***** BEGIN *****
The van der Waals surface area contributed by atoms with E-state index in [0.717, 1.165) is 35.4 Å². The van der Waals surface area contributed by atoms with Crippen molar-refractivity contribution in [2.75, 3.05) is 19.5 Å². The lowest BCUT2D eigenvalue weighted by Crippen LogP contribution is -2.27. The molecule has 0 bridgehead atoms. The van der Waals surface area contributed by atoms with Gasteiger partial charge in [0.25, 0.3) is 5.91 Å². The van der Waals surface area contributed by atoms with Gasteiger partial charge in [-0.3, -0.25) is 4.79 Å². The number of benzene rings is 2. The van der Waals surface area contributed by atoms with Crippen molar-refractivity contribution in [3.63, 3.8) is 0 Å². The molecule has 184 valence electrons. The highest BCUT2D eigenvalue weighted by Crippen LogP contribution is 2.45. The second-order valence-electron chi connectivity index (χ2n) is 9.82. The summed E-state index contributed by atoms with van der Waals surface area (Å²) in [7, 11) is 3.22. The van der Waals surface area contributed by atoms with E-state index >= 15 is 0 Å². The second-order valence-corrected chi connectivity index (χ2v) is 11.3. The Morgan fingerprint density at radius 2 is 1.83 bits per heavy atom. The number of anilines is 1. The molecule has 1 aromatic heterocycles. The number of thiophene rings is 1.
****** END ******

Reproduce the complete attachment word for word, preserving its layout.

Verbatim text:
The van der Waals surface area contributed by atoms with E-state index in [0.717, 1.165) is 35.4 Å². The van der Waals surface area contributed by atoms with Crippen molar-refractivity contribution in [2.75, 3.05) is 19.5 Å². The lowest BCUT2D eigenvalue weighted by Crippen LogP contribution is -2.27. The molecule has 0 bridgehead atoms. The van der Waals surface area contributed by atoms with Gasteiger partial charge in [0.25, 0.3) is 5.91 Å². The van der Waals surface area contributed by atoms with Gasteiger partial charge in [-0.3, -0.25) is 4.79 Å². The number of benzene rings is 2. The van der Waals surface area contributed by atoms with Crippen molar-refractivity contribution in [3.63, 3.8) is 0 Å². The molecule has 184 valence electrons. The highest BCUT2D eigenvalue weighted by Crippen LogP contribution is 2.45. The second-order valence-electron chi connectivity index (χ2n) is 9.82. The summed E-state index contributed by atoms with van der Waals surface area (Å²) in [7, 11) is 3.22. The van der Waals surface area contributed by atoms with E-state index >= 15 is 0 Å². The second-order valence-corrected chi connectivity index (χ2v) is 11.3. The Morgan fingerprint density at radius 2 is 1.83 bits per heavy atom. The number of anilines is 1. The molecule has 1 aromatic heterocycles. The number of thiophene rings is 1.